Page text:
Promising Young Woman – Why the Ending Works

Promising Young Woman – Why the Ending Works

It’s finally here for everyone to see! Promising Young Woman, my number one film of 2020, is available to rent on digital! While I want to spend this piece giving you reasons to check it out, I can’t truly discuss it without diving into heavy spoilers. So please if you haven’t already, check it out and then come back here! It is worth the hype, believe me!

When I first started Promising Young Woman, I assumed it was going to be a satisfying revenge film. A movie where I got to see a female protagonist take her revenge on the men who wronged her and her friend. Promising Young Woman is not this film. Promising Young Woman is a portrait of processing all-consuming grief.

The original draft of Emerald Fennell’s Promising Young Woman has a much different ending than the film we see. The original ending still shows Cassie, played by the incredible Carey Mulligan, making it to the cabin for the bachelor party for Al, played by the star of Private Practice Chris Lowell. The story differs in that Cassie carves Nina’s name into Al’s chest, cuts his dick off, and leaves him handcuffed to the bed. This ending may have felt more powerful to some women in showing that survivors can achieve some sort of triumph to overcome rape culture.

However, the ending that made the film, which you can see now on digital, is much different. Cassie does make it to Al’s bachelor party. She does meet Schmidt from New Girl. She drugs some fellow men at the party, so they won’t hear Al. Cassie confronts Al about Nina, her best friend who he raped while they were in med school and ended up committing suicide after dropping out. As soon as Cassie whips out a scalpel, Al goes into what he would call flight mode. A physical clash ensues and Al pins Cassie down, suffocating her with a pillow as he sobs that this is “all her fault” until our protagonist dies. Yes, Cassie dies with a full 20 minutes left of the film.

The ending included in the final cut of the film is much stronger to me personally. About halfway through the film, Cassie visits Nina’s mother, played by the amazing Molly Shannon, who tells Cassie to move on, Cassie can’t just move on. She was once a med student excelling in school but is now just spending her day as a barista and nights trying to show guys how sleazy they are as a form of justice for Nina.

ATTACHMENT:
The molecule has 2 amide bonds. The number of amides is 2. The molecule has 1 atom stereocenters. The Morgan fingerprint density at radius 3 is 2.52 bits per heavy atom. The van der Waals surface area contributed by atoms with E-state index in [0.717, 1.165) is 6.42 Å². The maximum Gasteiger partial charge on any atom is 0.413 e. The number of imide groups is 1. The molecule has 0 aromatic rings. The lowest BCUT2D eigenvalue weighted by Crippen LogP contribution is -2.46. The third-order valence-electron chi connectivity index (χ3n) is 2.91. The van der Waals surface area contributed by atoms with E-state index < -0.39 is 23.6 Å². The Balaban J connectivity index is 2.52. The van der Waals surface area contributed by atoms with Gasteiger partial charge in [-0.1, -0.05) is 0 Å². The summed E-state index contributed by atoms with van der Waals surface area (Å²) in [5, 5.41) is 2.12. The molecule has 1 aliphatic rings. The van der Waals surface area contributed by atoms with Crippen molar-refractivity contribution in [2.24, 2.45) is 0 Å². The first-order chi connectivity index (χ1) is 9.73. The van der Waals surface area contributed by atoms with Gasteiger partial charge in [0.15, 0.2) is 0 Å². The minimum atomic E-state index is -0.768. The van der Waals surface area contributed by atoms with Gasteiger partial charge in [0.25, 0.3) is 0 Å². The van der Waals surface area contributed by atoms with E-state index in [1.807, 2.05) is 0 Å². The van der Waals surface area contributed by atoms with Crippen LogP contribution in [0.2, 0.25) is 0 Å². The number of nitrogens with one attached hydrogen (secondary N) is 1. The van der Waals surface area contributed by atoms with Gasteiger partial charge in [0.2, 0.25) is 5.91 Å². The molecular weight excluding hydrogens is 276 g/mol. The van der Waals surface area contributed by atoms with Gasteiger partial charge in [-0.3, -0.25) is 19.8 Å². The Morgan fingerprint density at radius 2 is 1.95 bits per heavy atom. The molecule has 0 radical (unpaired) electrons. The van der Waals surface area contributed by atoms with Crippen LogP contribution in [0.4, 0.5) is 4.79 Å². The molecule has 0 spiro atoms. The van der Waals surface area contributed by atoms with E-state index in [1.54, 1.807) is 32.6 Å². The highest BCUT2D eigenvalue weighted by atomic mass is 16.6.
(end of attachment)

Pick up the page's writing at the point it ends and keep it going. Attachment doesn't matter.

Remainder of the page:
Cassie isn’t able to get justice anywhere in the film. She tries to move on with her life, start dating and have a “normal” relationship with Ryan, played by Bo Burnham, who delivers a great supporting performance. This relationship comes to a halt when Cassie learns Ryan was complicit in Nina’s rape; he stood by and watched as her best friend was raped.

Cassie needs to see someone be held accountable for their actions. Repeatedly, she gives various players in the crime a chance to acknowledge their role in Nina’s rape, yet the justice never comes. When she does see a lawyer confess his guilt, it’s not truly enough. She wants to see someone charged with something and see her best friend’s pain recognized.

Promising Young Woman shows the real story so many women and survivors see, no justice. Their rapists walking free, getting married, having children. This is something that makes the ending work so well. This wasn’t a happy ending; this was a real ending. Fennell, the writer and director of the film, noted in an interview,

“I felt like I had an obligation if I was going to make a revenge movie about real women, then I couldn’t cop out and let everyone leave thinking it was all fixed. It’s not a nice ending, but [this] isn’t nice.”

It may have been agonizing for Fennell to conclude Cassie and Nina’s story on a violent note, but the writer/director (and Camilla on The Crown) stated the goal was to get audiences to “talk about it, whether they liked it or found it hard or not.”

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